In the 1901 Gordon Bennett Cup, Edge entered a special 17 liter Napier which he was only able to test en route because it had been completed on 25 May, only four days before the event. Montague Napier was the riding mechanic. The car was too powerful for the Dunlop tyres and fitting new French tyres led to disqualification, since they were not of the same national of origin. In the concurrent Paris-Bordeaux rally, it retired with clutch trouble.
For the 1902 Gordon Bennett, Edge's Napier was the sole British entrant; with his cousin, Cecil Edge, as riding mechanic, he won, at an average 31.8 mph (51.2 km/h) (though by default, since the French entrants all fell out). The preparation of the car was hurried with some parts being fitted on the train to Paris. Additionally the second gear had not been hardened properly so, on arriving in Paris, Edge got the gear out, contacted his friend Adolphe Clément (Adolphe Clément-Bayard), borrowed his factory, hardened the gear, reassembled everything, and went on to win the race.
At the 1903 Gordon Bennett, Edge had an 80 hp (60 kW) Napier, the Type K5, but was disqualified. Edge (with Arthur McDonald, manager of Napiers' Genoa factory, as riding mechanic) fared no better with the K5 in the 1904 Gordon Bennett in Germany.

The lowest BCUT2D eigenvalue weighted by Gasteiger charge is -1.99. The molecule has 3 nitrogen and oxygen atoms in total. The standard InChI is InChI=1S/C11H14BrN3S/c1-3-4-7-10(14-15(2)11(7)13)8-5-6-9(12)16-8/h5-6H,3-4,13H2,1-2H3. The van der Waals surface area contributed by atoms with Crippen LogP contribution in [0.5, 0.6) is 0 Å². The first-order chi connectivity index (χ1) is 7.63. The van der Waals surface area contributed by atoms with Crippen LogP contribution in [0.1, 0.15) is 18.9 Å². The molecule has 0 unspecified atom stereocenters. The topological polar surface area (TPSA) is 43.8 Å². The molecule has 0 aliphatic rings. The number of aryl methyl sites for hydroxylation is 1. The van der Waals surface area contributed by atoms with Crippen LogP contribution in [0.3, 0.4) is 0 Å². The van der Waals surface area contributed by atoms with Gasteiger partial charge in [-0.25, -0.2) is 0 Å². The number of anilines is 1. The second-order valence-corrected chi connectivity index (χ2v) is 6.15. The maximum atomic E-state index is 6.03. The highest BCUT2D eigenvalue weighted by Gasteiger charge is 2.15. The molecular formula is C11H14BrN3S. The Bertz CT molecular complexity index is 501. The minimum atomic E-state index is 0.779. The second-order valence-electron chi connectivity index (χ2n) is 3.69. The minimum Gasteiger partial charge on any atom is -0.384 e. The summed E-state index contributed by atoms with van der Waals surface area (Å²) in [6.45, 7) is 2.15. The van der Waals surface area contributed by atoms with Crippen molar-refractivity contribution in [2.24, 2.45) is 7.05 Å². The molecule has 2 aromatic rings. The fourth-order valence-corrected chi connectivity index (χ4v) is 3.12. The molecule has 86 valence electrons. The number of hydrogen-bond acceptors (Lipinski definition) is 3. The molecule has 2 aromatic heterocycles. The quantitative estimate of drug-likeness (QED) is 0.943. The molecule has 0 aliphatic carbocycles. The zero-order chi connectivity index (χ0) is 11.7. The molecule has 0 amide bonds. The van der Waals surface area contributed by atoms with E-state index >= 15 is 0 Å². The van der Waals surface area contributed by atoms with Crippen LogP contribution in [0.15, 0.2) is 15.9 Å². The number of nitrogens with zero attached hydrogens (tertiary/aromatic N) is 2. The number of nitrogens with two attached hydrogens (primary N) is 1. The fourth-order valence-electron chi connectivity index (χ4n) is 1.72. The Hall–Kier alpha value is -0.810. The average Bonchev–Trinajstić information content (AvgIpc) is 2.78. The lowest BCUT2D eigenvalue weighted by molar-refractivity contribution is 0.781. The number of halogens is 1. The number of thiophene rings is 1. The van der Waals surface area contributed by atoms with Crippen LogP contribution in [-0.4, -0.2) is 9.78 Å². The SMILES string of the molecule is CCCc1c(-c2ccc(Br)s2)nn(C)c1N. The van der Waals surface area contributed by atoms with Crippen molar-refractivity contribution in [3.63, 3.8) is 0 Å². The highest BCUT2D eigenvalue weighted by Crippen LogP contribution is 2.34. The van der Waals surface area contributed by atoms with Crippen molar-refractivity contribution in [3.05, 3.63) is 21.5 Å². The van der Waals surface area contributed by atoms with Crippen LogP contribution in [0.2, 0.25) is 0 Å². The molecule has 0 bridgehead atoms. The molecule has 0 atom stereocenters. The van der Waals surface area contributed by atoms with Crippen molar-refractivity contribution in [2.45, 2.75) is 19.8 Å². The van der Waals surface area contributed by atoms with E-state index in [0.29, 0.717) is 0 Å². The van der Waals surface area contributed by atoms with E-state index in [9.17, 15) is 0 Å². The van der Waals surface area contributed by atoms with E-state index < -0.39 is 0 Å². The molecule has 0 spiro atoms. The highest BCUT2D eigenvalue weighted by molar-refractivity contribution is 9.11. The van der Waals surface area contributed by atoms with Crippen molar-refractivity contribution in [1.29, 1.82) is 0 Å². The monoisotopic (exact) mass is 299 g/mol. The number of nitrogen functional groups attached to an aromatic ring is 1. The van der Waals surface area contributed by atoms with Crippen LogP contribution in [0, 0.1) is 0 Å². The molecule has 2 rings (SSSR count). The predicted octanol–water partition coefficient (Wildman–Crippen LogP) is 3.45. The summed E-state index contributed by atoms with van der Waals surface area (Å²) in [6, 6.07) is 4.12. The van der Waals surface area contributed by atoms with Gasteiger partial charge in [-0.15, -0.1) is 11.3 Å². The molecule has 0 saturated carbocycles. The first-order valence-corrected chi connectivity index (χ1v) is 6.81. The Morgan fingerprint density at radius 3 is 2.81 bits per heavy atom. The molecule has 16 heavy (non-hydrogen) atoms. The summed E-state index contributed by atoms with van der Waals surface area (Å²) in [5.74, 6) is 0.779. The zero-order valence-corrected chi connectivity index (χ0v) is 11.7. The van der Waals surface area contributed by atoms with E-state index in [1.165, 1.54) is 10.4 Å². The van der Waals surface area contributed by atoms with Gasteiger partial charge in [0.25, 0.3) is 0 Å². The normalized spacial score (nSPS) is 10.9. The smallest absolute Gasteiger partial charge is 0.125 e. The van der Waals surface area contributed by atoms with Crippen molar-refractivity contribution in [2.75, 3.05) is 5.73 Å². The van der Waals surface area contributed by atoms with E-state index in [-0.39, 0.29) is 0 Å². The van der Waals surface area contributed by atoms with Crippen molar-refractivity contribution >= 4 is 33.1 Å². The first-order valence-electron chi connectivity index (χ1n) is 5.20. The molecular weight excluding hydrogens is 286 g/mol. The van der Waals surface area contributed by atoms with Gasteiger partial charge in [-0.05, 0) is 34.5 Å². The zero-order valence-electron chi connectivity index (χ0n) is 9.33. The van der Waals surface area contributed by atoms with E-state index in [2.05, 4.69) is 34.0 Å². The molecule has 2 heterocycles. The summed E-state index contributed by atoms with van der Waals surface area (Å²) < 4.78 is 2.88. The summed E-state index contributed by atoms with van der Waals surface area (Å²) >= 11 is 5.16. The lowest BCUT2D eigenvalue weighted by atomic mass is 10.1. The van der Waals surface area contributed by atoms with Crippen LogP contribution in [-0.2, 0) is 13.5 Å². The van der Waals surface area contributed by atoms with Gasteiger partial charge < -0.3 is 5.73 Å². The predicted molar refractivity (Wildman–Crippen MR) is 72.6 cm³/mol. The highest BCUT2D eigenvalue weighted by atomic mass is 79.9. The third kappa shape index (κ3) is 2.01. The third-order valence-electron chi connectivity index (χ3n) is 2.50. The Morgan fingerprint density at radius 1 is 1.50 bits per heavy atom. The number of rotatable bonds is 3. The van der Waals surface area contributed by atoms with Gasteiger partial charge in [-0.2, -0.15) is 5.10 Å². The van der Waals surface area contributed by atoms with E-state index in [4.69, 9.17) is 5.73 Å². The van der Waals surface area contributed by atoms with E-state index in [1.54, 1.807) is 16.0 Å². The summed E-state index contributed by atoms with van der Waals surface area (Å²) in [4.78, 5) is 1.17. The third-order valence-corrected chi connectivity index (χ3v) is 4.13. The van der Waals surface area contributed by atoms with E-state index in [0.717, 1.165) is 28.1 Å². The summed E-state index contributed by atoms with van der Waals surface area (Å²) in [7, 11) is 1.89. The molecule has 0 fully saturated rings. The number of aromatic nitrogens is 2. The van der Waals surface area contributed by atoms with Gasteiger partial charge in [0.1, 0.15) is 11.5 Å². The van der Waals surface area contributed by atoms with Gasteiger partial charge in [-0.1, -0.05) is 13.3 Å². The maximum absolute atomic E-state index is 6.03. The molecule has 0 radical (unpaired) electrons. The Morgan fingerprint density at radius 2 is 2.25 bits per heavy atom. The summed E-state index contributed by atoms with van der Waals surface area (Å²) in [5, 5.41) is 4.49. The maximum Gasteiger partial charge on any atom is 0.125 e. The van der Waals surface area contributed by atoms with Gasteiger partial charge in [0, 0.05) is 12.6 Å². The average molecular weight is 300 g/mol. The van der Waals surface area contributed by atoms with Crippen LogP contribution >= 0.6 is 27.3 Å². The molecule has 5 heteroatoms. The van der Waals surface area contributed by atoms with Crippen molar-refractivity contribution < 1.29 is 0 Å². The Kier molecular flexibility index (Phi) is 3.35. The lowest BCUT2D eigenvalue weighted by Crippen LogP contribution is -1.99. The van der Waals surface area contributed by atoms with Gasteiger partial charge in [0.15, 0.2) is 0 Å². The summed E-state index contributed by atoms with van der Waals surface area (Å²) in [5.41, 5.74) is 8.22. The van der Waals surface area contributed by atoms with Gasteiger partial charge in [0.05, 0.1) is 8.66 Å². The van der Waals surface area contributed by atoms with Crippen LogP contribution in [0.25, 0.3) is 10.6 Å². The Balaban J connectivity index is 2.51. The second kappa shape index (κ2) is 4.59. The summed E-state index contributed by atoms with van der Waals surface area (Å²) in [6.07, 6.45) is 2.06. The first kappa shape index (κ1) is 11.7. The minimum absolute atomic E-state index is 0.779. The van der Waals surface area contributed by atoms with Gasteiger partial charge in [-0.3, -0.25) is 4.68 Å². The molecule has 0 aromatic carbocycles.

In 1903 Edge's eye for publicity created a world first when, on October 2, Dorothy Levitt won her class at the Southport Speed Trials driving his 12 Hp Gladiator, shocking British society as she was the first woman, a working secretary, to compete in a 'motor race'.
- ... "Selwyn Edge, Director of the Napier Car Company and famous racing driver ... spotted Miss Dorothy Levitt amongst his staff, a beautiful secretary with long legs and eyes like pools. In a bid to promote his cars ... Edge decided that she should take part in a race, though first he had to teach her to drive. She surpassed his expectations by winning her class in the 1903 Southport Speed Trial, and proved such a good driver that she was taken on by De Dion for a major publicity stunt." Jean Francois Bouzanquet
In June, 1907 Edge broke the 24-hour distance record, driving a 60 hp (44.7 kW) Napier six, at the newly opened Brooklands track, accompanied by riding-mechanic J. Blackburn. He covered 1,581 miles (2544 km), 1,310 yards at an average speed of 65.905 mph (106.06 km/h). This record stood for 18 years. In 1910 Edge was awarded the Dewar Trophy for his drive in top gear in a 60 hp (45 kW) Napier on the route London-Edinburgh-London.
In 1922 Edge returned to Brooklands in a Spyker setting a new "Double 12" world record covering 1,782 miles 1,066 yards (2,868 km 693 m) at an average speed of 74.27 mph (119.53 km/h) for the aggregate 24 hours.